Although brain scan signals are, at this stage of knowledge, relatively crude, we are now able, for instance, to map the brains which correlate to different personality traits, such as neuroticism or conscientiousness.

In the past we used observational studies for this. For example, we know that people crossing a road, where jaywalking is forbidden, are over three times more likely to follow a man wearing a business suit than one who is informally dressed. (At least it was so in Texas in 1955, when this was studied.) Nowadays we might simply record the different brain activity triggered by an image of a business person.

There are different forms of brain scan. Some measure the electrical activity of neuron signals from outside the scalp. Others measure activity by inserting “tracer” elements which can then be identified, and others track the blood flow associated with activity in areas of the brain. While these methods have revealed much, it is generally agreed that they are still somewhat crude and generalised in their effects. Much research goes into the development of more refined detectors, and these will undoubtedly become more sophisticated. (see link below)

The wonders I describe are such that we should not be surprised at those scientists who believe that the whole story of our humanity can be deduced from a complete understanding of the brain. After all, if every aspect can be traced to cerebral or related activity, why do we need to look further?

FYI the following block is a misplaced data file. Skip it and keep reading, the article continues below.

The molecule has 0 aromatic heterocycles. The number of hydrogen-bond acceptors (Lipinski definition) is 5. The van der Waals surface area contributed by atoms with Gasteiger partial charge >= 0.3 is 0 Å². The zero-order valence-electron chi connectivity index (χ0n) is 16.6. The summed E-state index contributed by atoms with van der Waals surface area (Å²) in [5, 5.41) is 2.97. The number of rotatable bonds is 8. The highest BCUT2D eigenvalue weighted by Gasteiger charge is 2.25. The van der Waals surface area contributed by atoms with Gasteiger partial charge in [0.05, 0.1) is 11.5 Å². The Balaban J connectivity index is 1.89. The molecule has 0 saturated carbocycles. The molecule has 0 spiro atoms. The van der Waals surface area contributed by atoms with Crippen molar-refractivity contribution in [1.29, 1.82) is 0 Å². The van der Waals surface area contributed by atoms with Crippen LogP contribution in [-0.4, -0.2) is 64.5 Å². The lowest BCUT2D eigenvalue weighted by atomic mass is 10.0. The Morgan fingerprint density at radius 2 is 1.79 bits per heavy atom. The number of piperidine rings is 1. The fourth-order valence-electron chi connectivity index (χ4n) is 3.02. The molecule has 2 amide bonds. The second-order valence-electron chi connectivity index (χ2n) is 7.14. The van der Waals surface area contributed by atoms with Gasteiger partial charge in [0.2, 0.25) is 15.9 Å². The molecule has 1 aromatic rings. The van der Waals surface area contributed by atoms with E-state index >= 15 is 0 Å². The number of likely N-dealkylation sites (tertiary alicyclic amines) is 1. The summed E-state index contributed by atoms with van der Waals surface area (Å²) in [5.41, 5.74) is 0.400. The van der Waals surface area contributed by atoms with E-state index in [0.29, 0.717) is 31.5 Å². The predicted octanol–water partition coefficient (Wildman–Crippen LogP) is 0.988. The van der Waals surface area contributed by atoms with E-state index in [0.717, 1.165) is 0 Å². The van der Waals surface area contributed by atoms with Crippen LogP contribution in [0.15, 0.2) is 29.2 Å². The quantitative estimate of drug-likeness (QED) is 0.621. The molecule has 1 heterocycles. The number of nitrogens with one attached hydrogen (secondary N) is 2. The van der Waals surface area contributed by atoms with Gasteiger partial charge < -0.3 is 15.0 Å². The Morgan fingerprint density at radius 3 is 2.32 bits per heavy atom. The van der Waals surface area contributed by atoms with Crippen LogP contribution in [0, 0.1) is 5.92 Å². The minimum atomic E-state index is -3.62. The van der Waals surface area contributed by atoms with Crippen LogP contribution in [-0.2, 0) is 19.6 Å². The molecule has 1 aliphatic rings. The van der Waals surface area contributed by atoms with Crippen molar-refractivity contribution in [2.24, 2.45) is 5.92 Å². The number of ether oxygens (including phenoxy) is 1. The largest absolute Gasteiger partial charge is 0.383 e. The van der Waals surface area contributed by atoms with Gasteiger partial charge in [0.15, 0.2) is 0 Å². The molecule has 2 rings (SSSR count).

To that, I think we must answer that every aspect of a violin concerto can be traced to the vibration of the strings and the sound-box of the instrument, but without the violinist there is no music. Yet the analogy is not exact. The integration of the human spirit and the human body is so much closer than the violin to the violinist that we are hard put to discern the boundaries.

In my next column we will review the commercial and psephological aspects of brain science. It is known as neuromarketing.

Meanwhile, the website Secondsightblog.net, which is available for comments and questions, carries links to brain functions and to brief descriptions of current scanning methods.

 

Brain functions – interactive chart at  http://www.newscientist.com/movie/brain-interactive

Summary of scanning methods at  http://psychcentral.com/lib/2007/types-of-brain-imaging-techniques/

 

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About Quentin

Science Editor, Catholic Herald. Portrait © Jacqueline Alma
This entry was posted in Catholic Herald columns, Neuroscience, Quentin queries and tagged , . Bookmark the permalink.

51 Responses to Explain the brain

  1. Nektarios says:

    Quentin & Fellow bloggers,

    I am not a neuroscientist. It is a fascinating subject, but I feel the approach to `Explaining the Brain’ is a bit lop-sided and is only partly, as Quentin points out, crude interpretations upon the data gathered to present.

    For this reason, I leave the explaining of the mechanics of, and the different functions of the brain to the neuroscientists and ask a different question which is important when it comes to explaining the brain.
    As I say, I am not an expert on the brain, but one is aware of several things about the way of its activity.